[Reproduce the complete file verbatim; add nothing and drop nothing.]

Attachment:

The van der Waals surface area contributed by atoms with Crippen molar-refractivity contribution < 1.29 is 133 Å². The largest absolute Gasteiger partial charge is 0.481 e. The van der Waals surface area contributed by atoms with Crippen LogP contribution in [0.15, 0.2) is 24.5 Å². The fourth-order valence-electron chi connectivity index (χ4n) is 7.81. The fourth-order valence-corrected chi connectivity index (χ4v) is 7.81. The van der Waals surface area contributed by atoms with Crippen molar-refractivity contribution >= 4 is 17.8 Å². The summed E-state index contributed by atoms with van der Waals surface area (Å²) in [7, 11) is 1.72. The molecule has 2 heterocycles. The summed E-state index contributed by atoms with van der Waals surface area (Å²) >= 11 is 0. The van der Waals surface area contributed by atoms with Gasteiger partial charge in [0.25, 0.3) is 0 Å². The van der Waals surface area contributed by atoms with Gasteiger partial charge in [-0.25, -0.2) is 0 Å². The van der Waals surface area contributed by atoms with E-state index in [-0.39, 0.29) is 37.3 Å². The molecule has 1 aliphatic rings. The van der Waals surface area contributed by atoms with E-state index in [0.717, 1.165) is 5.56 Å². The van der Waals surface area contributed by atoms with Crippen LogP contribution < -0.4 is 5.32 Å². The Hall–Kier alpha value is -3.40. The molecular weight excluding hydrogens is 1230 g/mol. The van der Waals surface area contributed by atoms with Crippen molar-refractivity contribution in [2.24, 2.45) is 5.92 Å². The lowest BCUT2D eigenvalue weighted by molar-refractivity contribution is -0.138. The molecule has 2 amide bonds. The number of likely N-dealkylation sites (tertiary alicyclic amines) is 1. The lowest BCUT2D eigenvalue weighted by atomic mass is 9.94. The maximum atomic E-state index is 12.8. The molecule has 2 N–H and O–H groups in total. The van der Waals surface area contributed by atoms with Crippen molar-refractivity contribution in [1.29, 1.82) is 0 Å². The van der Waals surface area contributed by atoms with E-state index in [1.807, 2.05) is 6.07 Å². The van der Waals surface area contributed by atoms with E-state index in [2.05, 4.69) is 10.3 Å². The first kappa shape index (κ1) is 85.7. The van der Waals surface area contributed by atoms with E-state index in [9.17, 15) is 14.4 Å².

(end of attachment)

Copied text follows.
The van der Waals surface area contributed by atoms with Crippen molar-refractivity contribution < 1.29 is 133 Å². The largest absolute Gasteiger partial charge is 0.481 e. The van der Waals surface area contributed by atoms with Crippen LogP contribution in [0.15, 0.2) is 24.5 Å². The fourth-order valence-electron chi connectivity index (χ4n) is 7.81. The fourth-order valence-corrected chi connectivity index (χ4v) is 7.81. The van der Waals surface area contributed by atoms with Crippen molar-refractivity contribution >= 4 is 17.8 Å². The summed E-state index contributed by atoms with van der Waals surface area (Å²) in [7, 11) is 1.72. The molecule has 2 heterocycles. The summed E-state index contributed by atoms with van der Waals surface area (Å²) >= 11 is 0. The van der Waals surface area contributed by atoms with Gasteiger partial charge in [0.25, 0.3) is 0 Å². The van der Waals surface area contributed by atoms with Gasteiger partial charge in [-0.25, -0.2) is 0 Å². The van der Waals surface area contributed by atoms with E-state index in [-0.39, 0.29) is 37.3 Å². The molecule has 1 aliphatic rings. The van der Waals surface area contributed by atoms with E-state index in [0.717, 1.165) is 5.56 Å². The van der Waals surface area contributed by atoms with Crippen LogP contribution < -0.4 is 5.32 Å². The Hall–Kier alpha value is -3.40. The molecular weight excluding hydrogens is 1230 g/mol. The van der Waals surface area contributed by atoms with Crippen molar-refractivity contribution in [2.24, 2.45) is 5.92 Å². The lowest BCUT2D eigenvalue weighted by molar-refractivity contribution is -0.138. The molecule has 2 amide bonds. The number of likely N-dealkylation sites (tertiary alicyclic amines) is 1. The lowest BCUT2D eigenvalue weighted by atomic mass is 9.94. The maximum atomic E-state index is 12.8. The molecule has 2 N–H and O–H groups in total. The van der Waals surface area contributed by atoms with Crippen molar-refractivity contribution in [1.29, 1.82) is 0 Å². The van der Waals surface area contributed by atoms with E-state index in [1.807, 2.05) is 6.07 Å². The van der Waals surface area contributed by atoms with E-state index in [2.05, 4.69) is 10.3 Å². The first kappa shape index (κ1) is 85.7. The van der Waals surface area contributed by atoms with E-state index in [9.17, 15) is 14.4 Å².